Somewhat astonishing on a number of levels, but I cannot get over the unwillingness or the professed inability to raise Cain. The weaponization of obedience is something we are witnessing quite publicly as we see national episcopal conferences rendered mum by the Argentinian pope. Where is the Father General of the Discalced Carmelites in this picture? Where was the telephone? They should have called the cops.
Many monasteries (like this one) don't depend on the Father General of the Discalced Carmelites. I'll send you an article in Spanish for more details…
The @francisco1982 only tells gossip: lamentable!
What you do is called: "ad hominem" attack. Lamentable!
My appreciation is based on your own words in the interview above. Everything is evasive and without any proof: it is likely that.... there must have been.... etc.... With this, we can make a novel.
This whole thing is very similar to the FFIs, where calumnies have also abounded.
Conclusion: I don't believe a word you're saying!
Great... Many people don't believe me, you are not the first one... have a good day!
Thank you !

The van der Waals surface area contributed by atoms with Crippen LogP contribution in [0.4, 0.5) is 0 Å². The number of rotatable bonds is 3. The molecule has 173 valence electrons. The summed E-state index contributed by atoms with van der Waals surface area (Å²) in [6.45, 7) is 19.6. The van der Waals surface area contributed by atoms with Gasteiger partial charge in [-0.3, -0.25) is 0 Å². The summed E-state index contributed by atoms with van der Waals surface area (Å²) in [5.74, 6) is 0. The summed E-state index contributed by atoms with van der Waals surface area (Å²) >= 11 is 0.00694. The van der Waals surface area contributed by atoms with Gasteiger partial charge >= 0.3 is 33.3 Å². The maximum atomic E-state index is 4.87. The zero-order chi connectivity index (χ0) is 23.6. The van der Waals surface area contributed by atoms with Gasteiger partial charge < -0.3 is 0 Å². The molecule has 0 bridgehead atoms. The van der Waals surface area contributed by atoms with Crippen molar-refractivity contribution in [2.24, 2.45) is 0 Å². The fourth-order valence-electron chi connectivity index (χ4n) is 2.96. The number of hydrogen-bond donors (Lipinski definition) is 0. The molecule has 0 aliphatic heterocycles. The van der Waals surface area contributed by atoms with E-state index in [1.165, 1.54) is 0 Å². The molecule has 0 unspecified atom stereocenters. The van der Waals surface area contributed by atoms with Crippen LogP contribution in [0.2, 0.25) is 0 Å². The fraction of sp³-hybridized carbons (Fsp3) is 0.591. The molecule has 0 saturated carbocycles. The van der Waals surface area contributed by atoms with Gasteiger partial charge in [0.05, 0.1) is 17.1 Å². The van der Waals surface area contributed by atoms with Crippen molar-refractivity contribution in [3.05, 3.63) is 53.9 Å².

Le François ne raconte que des ragots : lamentable !
It’s not against Carmel (my favourite saints are ST Therese of Lisieux and St Edith Stein). It’s not against the Church. I’ts against a criminal behavior. Greetings from Argentina!
Mon appréciation est tirée de tes propres propos dans l'interview ci-dessus. Tout est évasif et sans aucune preuve : il est probable que... , il a dû y avoir... , etc... Avec cela, on peut faire un roman.
Tout ce truc ressemble fort aux FFI où là aussi les calomnies ont abondées.
Conclusion : je ne crois pas un mot de ce que tu racontes !!!
I have no idea what the FFI is 😲 And I have no idea who YOU are.
Les FFI sont les Frères Franciscains de l'Immaculée qui ont été détruits par la calomnie.
oka... no idea about them... and who are you? Just an anonymous hater?
Je suis un utilisateur de GTV ! 😀
A woman I guess
Non non ! lol .
Me voici : CANTIQUES sur les FINS DERNIÈRES par Gilbert & Jean-Myriam Chevalier 🧐
Tu peux aussi rejoindre mon forum ici : 🤗More
Non non ! lol .
Me voici : CANTIQUES sur les FINS DERNIÈRES par Gilbert & Jean-Myriam Chevalier 🧐
Tu peux aussi rejoindre mon forum ici : 🤗
I see you use a ring. Are you married? About the forum... no, thanks!
Thanks Gloria TV ❤ first catholic media in listening to our voice.
St Edith Stein: "When our earthly life ends and everything transitory falls away, then every soul will know itself 'as it is known' i.e. as it is before God."